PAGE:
Capturing the true, vivid and wildly evocative nature of self-taught and folk art is the anonymous made black preacher figure. Pictured in American Primitive, Discoveries in Folk Art Sculpture by Roger Ricco and Frank Maresca, this piece emotes the American folk tradition. Additional lots from this collection are also being offered at Christie’s, New York, In Praise of America: Important American Furniture, Folk Art, Silver, Prints and Broadsides on January 22nd.
For those who prefer traditional decorative arts, there is a superb collection of English and Irish furniture from the estate of Robert K. Johnson of Maine and South Carolina. Headlining the collection are three lots of George II Anglo-Chinese huanghuali chairs, possibly from a set supplied to Sir Henry Gough, an extremely successful merchant who traded with India and China. The lots consist of one armchair, a pair of balloon-seat side chairs and a pair of caned balloon-seat side chairs. They are the epitome of the baroque period and have scintillating curves and bold carving. The lion carved knees are truly expressive and regal in nature.
A very similar set of chairs are featured in a painting of the Gough family by William Verelst, dated 1741: private collection, exhibited Manners and Morals The Tate Gallery, London, 1987 exh. cat., pp.124-5, No. 107 and subsequently on loan to the Victoria and Albert Museum. Also in the collection are a superb and rare pair of Georgian ‘Japanned’ hanging wall cabinets from the well-known English furniture dealers, Mallet. The collection also features exceptional rugs and carpets.
Continuing with the theme of traditional decorative arts, Nye & Company is pleased to be offering some additional property from the estate of William Hodgins, the highly regarded Boston-based interior designer. Hodgins was an Architectural Digest, AD100 decorator, once described as “a beacon of American Classicism”. He learned his craft working as an assistant for the leading design firm of Sister Parish and Albert Hadley.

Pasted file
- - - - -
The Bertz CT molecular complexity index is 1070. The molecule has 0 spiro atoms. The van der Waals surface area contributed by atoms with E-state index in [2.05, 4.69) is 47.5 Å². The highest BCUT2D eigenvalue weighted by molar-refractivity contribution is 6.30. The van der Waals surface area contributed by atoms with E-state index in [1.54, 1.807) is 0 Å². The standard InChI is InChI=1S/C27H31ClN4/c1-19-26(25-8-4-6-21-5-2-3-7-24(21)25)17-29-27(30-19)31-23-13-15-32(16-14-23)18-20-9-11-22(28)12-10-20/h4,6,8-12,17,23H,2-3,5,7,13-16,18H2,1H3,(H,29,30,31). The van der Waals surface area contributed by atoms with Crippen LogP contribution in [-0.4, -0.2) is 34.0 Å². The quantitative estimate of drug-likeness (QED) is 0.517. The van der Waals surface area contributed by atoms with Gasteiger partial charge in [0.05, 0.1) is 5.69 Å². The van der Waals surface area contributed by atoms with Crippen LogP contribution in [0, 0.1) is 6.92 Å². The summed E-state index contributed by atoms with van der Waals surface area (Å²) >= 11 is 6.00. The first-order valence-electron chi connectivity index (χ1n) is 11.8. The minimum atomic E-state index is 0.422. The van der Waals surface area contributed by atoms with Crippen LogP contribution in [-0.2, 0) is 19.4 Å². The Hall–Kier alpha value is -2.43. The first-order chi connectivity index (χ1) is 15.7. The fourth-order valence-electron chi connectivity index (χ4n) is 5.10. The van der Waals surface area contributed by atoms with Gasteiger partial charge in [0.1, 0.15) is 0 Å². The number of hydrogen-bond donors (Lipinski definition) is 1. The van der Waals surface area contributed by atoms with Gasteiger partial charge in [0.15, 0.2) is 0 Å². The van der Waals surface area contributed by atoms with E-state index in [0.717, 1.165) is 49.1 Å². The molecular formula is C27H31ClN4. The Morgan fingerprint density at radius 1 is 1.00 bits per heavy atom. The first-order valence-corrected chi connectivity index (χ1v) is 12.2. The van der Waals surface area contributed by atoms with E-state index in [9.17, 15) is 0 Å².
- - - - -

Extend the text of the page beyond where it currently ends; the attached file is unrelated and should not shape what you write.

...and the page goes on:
Hodgins later went on to establish his own Rolodex of who’s-who clients, including Annette de la Renta’s three sisters, financier Felix Rohatyn, a couple of members of the Washington Post’s Graham family, Linda and Robert Taubman and a Saudi prince. His work has been published in Architectural Digest, House and Garden, Vogue, Town and Country and the New York Times.
If traditional furniture is not your preference, fear not. There is a wonderful selection of Modern furniture, including a set of four Robert Venturi “Chippendale” chairs for Knoll. There is also a Pedro Friedeberg hand and foot chair, signed by the maker.
For those who like Piet Mondrian translated into furniture, there is an excellent pair of Cassina red and blue chairs, after Gerrit Rietveld. Wonderfully rectilinear and bold in primary colors, these chairs are architectural in design and emblematic of the Dutch de Stijl movement of the 1920s. Additionally, there is a pair of Knoll “Wassily Chairs” after Marcel Breuer and a pair of Frank Gehry cross check chairs.